Sunday, October 28, 2012

A New Kind of Social Science for the 21st Century

This is the title of an interview on the Edge web site with Nicholas Christakis, a “Physician and Social Scientists” at Harvard. He hails the “biological hurricane approaching the social sciences” and “the era of computational social science.” He believes that by pooling all the relevant data “we” (or, rather, clear-sighted scientists like him) will soon achieve a clear understanding of previously murky aspects of human behavior – for example, of how “humans aggregate to form collective entities.” These new causal models will then allow for effective “interventions” at different societal levels.

To illustrate this new approach, Christakis points to a study he and others did on the Hadza, a hunter-gatherer population spread thinly on the Kenyan savannah. They created “a kind of Facebook for the Hadza” mapping the totality of their social connections. The result was quite surprising. As it it turned out, modern telecommunications and urbanization have absolutely no effect on the “structure of human social networks.“ In Christakis’s words, “Hadza social networks look just like ours. In every kind of way we could study these networks, mathematically, they didn't differ from ours.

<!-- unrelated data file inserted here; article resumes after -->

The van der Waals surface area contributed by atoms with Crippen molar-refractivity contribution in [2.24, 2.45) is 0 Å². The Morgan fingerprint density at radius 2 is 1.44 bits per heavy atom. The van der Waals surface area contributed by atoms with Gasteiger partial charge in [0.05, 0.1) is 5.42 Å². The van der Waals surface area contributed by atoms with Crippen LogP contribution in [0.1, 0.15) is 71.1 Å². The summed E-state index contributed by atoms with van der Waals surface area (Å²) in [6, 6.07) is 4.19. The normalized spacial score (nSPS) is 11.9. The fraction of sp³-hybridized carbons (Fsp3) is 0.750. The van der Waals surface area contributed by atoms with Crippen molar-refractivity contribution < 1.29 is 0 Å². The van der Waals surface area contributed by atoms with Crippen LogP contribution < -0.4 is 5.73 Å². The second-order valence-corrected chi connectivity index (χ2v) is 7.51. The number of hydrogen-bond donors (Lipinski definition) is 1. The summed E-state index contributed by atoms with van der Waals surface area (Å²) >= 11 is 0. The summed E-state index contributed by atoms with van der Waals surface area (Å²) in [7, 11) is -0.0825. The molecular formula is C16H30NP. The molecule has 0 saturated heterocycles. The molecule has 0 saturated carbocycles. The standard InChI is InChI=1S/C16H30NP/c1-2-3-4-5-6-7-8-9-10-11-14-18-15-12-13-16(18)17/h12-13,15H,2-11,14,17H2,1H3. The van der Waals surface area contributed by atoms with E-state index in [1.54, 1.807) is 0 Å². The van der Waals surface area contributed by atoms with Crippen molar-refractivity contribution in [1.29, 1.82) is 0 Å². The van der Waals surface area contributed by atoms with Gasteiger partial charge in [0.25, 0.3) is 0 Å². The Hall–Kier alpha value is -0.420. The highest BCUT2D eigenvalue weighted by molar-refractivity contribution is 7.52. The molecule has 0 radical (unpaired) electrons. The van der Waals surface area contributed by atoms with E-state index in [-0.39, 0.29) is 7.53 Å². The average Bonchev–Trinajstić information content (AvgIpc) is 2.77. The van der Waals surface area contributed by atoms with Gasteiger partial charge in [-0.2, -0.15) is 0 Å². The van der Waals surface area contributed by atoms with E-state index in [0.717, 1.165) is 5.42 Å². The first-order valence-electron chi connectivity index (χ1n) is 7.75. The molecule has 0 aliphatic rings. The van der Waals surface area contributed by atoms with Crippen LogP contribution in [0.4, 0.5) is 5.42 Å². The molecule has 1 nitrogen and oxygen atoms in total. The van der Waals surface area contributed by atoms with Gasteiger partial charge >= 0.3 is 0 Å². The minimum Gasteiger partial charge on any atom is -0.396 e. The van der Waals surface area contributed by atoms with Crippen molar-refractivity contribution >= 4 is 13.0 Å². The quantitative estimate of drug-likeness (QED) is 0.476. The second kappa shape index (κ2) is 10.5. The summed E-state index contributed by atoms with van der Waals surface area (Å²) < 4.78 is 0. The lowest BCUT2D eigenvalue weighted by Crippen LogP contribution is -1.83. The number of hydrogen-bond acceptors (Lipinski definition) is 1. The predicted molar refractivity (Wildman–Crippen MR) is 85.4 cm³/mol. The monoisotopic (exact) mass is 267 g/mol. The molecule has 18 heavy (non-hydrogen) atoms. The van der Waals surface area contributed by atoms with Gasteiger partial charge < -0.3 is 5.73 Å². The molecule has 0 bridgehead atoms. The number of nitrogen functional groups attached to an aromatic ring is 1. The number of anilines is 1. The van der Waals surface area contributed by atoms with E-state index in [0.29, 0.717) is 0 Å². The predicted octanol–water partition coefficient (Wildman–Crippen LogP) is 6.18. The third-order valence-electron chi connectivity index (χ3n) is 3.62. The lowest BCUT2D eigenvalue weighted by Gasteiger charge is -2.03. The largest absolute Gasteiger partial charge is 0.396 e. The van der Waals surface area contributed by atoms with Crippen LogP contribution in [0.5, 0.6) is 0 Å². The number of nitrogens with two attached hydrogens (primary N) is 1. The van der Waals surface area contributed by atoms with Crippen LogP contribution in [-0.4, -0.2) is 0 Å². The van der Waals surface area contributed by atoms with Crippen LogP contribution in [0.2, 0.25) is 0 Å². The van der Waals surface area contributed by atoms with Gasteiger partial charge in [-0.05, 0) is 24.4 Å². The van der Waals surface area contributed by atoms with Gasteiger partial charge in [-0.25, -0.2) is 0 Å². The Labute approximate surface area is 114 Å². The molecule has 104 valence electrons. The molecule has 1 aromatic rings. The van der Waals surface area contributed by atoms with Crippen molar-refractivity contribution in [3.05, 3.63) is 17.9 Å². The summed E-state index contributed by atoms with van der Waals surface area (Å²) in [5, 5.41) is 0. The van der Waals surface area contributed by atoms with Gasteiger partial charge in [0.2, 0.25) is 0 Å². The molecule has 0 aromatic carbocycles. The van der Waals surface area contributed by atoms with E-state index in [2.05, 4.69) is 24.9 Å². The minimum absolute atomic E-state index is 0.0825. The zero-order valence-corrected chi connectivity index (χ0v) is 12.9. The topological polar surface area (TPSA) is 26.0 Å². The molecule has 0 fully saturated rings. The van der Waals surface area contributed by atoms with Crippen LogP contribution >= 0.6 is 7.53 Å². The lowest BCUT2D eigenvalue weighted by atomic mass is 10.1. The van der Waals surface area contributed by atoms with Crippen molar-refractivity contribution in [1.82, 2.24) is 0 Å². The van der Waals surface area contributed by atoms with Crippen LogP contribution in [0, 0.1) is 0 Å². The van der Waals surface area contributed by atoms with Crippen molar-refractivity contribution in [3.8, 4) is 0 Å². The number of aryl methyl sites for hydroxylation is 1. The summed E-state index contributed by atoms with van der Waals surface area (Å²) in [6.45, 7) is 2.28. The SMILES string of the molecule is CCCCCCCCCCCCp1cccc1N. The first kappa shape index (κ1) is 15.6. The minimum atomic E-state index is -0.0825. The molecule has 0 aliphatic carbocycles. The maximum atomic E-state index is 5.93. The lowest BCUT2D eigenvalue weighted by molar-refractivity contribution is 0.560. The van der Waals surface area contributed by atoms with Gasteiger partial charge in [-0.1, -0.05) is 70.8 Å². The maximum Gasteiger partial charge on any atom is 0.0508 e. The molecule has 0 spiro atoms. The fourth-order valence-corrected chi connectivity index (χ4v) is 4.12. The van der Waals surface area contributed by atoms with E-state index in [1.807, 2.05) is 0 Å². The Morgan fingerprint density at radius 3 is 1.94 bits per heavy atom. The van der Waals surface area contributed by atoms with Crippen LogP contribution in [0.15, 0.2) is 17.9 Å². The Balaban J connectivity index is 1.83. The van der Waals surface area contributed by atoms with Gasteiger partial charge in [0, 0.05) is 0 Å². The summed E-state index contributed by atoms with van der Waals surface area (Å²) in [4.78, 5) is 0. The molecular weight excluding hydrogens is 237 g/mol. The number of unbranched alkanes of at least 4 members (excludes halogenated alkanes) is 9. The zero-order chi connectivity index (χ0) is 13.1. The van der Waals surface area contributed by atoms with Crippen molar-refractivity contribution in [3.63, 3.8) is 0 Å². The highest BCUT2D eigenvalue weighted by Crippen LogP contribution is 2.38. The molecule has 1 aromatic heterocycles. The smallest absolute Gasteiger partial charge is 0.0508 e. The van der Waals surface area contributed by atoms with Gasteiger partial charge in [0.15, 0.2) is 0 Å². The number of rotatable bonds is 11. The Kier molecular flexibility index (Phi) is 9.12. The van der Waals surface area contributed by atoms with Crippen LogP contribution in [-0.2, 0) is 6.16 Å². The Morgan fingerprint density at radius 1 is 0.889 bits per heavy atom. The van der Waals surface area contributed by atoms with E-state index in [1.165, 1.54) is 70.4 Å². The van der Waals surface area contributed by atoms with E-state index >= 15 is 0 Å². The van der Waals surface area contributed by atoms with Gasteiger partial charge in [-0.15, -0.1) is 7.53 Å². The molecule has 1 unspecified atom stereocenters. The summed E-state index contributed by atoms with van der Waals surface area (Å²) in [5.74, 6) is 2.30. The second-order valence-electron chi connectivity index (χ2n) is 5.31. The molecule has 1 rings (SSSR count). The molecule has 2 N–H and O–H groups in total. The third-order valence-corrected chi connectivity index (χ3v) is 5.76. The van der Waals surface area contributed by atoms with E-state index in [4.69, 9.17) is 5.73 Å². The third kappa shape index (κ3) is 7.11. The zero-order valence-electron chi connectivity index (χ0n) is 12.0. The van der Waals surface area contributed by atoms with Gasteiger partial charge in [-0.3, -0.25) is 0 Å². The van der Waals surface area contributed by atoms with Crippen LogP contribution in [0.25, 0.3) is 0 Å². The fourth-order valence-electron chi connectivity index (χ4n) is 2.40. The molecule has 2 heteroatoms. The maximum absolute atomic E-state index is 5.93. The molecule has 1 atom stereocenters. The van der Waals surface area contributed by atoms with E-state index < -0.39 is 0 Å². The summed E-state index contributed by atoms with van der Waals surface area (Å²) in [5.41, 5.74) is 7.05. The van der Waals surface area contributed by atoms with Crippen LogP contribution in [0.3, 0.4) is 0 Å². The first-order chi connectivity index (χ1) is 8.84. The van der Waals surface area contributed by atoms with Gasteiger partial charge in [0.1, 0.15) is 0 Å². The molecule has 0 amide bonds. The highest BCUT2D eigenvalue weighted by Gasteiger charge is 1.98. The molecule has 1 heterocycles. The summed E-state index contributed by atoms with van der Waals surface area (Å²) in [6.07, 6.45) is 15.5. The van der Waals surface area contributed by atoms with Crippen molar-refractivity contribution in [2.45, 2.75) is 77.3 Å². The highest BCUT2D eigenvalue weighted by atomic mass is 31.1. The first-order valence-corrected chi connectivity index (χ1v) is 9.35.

Now you may think that there must be noteworthy differences between the social networks pervading a hunter-gatherer community and a modern society – even if these have no clear mathematical manifestation or fail the common test for statistical “significance.” This would only demonstrate that you are a semi-retarded reactionary calling out for some kind of cognitive intervention.

I have to say, though, Prof. Christakis and others of his ilk (for example, David Bornstein, the former systems analysts who recently proclaimed on his New-York-Times-hosted blog the coming of a new “age of enlightenment” in efforts to find “fixes” for all sorts of social problems) remind me of a different kind of “engineers of the human soul” – the Soviet central planners interviewed in Adam Curtis’s documentary, Pandora’s Box. Who knows, iff those undeniably intelligent cadres had had at their fingertips all that computational power back in the 1980s, the Soviet Union might have survived and prospered? This question is now moot, but it’s curious that the same intellectual species has remained at the center of Curtis’s oeuvre – up to and including his All Watched Over by Machines of Loving Grace.